Followed the datasheet and still, I cannot write even a single bit into the AT28C256 EEPROM :blobcatumm: I searched online and found everyone having the same problem was trying to make a homebrew computer, either Z80, 6502 or 8088. So I'm the latest victim in ? 🤣

The general conclusion seems to be that there's either a hidden timing issue somewhere (but I don't have a 32-channel logic analyzer to spot it...), or the chips are Shenzhen counterfeit... .

And now here's the Eureka moment! In the AT28C256 datasheet I've just noticed this humble and inconspicuous line.

> All command sequences must conform to the PAGE WRITE timing specifications.

Unlocking the chip requires a PAGE WRITE timing sequence, but I was doing all the debugging based on the more commonly used BYTE WRITE timing sequence! 😱

I just improved the timing up to the datasheet's standard for page write, but I'm still unable to write a single byte and keep getting 0xFF, perhaps the chips I got from two different vendors actually were coming from the same upstream, and are all fake?! 😡😡

TODO list:

1. Get some more chips directly from Microchip.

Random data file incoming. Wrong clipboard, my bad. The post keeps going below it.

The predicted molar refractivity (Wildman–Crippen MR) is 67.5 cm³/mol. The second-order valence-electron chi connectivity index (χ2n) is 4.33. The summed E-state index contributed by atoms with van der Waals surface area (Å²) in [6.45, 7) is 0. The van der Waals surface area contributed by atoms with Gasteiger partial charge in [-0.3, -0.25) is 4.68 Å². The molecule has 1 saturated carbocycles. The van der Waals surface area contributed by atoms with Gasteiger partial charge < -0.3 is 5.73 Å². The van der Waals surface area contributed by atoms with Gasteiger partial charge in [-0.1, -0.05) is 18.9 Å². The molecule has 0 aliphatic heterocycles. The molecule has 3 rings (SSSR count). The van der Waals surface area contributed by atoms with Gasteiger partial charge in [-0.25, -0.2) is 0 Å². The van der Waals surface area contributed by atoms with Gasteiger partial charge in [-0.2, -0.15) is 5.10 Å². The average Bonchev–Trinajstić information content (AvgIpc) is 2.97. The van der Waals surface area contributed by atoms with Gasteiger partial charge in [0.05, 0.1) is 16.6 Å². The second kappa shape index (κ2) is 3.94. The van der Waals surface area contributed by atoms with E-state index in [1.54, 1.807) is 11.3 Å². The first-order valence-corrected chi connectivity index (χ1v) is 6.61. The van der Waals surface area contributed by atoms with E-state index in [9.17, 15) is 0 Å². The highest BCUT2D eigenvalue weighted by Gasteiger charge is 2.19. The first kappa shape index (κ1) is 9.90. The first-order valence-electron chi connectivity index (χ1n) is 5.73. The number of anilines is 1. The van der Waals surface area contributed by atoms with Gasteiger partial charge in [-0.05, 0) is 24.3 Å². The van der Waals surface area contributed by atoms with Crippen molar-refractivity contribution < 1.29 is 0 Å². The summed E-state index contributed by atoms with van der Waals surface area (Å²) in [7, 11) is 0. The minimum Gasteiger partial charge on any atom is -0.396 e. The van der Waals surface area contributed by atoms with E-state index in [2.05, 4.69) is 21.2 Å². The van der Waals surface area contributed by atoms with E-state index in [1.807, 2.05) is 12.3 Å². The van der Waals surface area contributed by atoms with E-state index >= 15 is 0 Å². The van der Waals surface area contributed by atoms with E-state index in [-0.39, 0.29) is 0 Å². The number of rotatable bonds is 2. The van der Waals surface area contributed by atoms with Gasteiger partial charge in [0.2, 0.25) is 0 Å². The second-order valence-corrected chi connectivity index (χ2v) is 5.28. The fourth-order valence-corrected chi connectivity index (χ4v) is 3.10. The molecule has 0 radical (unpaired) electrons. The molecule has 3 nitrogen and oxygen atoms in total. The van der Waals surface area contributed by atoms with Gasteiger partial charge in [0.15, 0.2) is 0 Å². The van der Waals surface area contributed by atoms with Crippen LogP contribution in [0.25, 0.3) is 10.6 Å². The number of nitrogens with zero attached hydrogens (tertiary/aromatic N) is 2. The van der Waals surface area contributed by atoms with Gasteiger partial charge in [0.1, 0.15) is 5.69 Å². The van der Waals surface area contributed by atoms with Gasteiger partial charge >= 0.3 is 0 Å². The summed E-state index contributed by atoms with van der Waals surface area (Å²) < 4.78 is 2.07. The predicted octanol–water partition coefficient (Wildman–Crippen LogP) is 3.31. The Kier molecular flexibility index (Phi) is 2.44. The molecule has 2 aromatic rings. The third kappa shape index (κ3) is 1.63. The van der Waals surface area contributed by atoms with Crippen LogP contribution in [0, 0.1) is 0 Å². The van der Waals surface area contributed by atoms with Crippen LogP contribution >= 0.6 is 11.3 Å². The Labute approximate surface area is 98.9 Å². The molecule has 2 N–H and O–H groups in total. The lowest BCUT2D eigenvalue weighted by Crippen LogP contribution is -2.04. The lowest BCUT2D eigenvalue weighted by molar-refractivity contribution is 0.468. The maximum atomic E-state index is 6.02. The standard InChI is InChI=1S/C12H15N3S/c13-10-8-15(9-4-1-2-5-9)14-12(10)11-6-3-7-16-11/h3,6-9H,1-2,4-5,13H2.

2. Use the logic analyzer to probe every single pin...

2. Use the logic analyzer to probe every single pin... ✅

Case closed! Original chips are real and working. But two jumper wires on the address bus were broken! When I was trying to check them on the scope, the probe would bend and reconnect them :blobfacepalm:

Lesson learned: Do NOT attempt to debug a parallel bus without a logic analyzer (if not possible, even downclocking the bus and using a program to sample from devboard GPIOs may still be better than a scope along), or you'll waste days of time!

I've just written the first test program in Z80 assembly. I hope it would blink some LEDs after I finish building the I/O logic on breadboards tomorrow...

Using the data bus to light the LED when there's no I/O controller (yet) turned out to be a bad idea. I modified the program to poke the high memory address instead.

After running the initial test, it's time to add proper address decoding logic. Before doing so, I decided to fully buffer the address/data bus to make them robust.

Now both buses have been fully buffered, but I'm now running out of wires... Need to order several hundreds more to build the decoder... 🤣

The address decoding logic is complete! Now my Z80 computer has 16 KiB of RAM (but untested). A latch is added to the data bus as a temporary I/O interface.Time to create a console by bitbanging some UART traffic for further development...